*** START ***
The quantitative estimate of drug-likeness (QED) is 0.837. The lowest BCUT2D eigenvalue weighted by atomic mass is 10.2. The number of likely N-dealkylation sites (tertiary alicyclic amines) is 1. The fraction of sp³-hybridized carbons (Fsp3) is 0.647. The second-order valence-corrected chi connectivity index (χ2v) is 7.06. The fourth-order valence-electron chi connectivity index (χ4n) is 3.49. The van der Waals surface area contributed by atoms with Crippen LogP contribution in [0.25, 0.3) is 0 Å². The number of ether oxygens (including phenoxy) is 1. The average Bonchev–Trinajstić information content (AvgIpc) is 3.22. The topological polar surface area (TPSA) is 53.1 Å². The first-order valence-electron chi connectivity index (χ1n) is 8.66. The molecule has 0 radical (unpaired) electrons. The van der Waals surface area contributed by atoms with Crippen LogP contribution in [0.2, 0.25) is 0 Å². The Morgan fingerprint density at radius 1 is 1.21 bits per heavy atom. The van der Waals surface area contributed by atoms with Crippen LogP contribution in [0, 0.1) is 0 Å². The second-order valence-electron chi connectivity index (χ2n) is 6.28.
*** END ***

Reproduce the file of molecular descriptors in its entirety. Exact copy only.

The quantitative estimate of drug-likeness (QED) is 0.837. The lowest BCUT2D eigenvalue weighted by atomic mass is 10.2. The number of likely N-dealkylation sites (tertiary alicyclic amines) is 1. The fraction of sp³-hybridized carbons (Fsp3) is 0.647. The second-order valence-corrected chi connectivity index (χ2v) is 7.06. The fourth-order valence-electron chi connectivity index (χ4n) is 3.49. The van der Waals surface area contributed by atoms with Crippen LogP contribution in [0.25, 0.3) is 0 Å². The number of ether oxygens (including phenoxy) is 1. The average Bonchev–Trinajstić information content (AvgIpc) is 3.22. The topological polar surface area (TPSA) is 53.1 Å². The first-order valence-electron chi connectivity index (χ1n) is 8.66. The molecule has 0 radical (unpaired) electrons. The van der Waals surface area contributed by atoms with Crippen LogP contribution in [0.2, 0.25) is 0 Å². The Morgan fingerprint density at radius 1 is 1.21 bits per heavy atom. The van der Waals surface area contributed by atoms with Crippen LogP contribution in [0, 0.1) is 0 Å². The second-order valence-electron chi connectivity index (χ2n) is 6.28.